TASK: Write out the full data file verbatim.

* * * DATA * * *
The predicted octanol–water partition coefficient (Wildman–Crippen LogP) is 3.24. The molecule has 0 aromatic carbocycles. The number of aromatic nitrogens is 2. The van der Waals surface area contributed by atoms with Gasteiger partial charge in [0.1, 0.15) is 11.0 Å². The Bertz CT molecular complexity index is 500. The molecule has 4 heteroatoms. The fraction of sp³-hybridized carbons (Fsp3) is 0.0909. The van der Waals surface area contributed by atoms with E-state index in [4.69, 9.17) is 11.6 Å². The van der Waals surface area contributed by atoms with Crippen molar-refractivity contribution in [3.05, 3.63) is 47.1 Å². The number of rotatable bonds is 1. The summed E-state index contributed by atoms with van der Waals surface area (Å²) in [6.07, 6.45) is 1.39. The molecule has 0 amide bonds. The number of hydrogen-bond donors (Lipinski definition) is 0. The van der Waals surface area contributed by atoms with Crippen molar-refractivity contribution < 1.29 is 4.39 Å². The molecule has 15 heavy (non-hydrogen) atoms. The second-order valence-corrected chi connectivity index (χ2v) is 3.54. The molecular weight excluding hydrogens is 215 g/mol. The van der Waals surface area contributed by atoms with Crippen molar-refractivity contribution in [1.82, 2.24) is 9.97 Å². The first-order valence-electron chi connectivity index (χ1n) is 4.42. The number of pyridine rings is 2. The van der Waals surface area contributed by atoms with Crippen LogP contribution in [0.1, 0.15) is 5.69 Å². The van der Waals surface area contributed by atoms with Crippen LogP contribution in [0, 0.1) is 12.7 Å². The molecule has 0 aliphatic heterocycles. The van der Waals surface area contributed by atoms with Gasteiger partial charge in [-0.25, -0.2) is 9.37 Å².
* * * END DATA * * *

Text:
The predicted octanol–water partition coefficient (Wildman–Crippen LogP) is 3.24. The molecule has 0 aromatic carbocycles. The number of aromatic nitrogens is 2. The van der Waals surface area contributed by atoms with Gasteiger partial charge in [0.1, 0.15) is 11.0 Å². The Bertz CT molecular complexity index is 500. The molecule has 4 heteroatoms. The fraction of sp³-hybridized carbons (Fsp3) is 0.0909. The van der Waals surface area contributed by atoms with E-state index in [4.69, 9.17) is 11.6 Å². The van der Waals surface area contributed by atoms with Crippen molar-refractivity contribution in [3.05, 3.63) is 47.1 Å². The number of rotatable bonds is 1. The summed E-state index contributed by atoms with van der Waals surface area (Å²) in [6.07, 6.45) is 1.39. The molecule has 0 amide bonds. The number of hydrogen-bond donors (Lipinski definition) is 0. The van der Waals surface area contributed by atoms with Crippen molar-refractivity contribution < 1.29 is 4.39 Å². The molecule has 15 heavy (non-hydrogen) atoms. The second-order valence-corrected chi connectivity index (χ2v) is 3.54. The molecular weight excluding hydrogens is 215 g/mol. The van der Waals surface area contributed by atoms with Crippen molar-refractivity contribution in [1.82, 2.24) is 9.97 Å². The first-order valence-electron chi connectivity index (χ1n) is 4.42. The number of pyridine rings is 2. The van der Waals surface area contributed by atoms with Crippen LogP contribution in [0.1, 0.15) is 5.69 Å². The van der Waals surface area contributed by atoms with Crippen LogP contribution in [0, 0.1) is 12.7 Å². The molecule has 0 aliphatic heterocycles. The van der Waals surface area contributed by atoms with Gasteiger partial charge in [-0.25, -0.2) is 9.37 Å².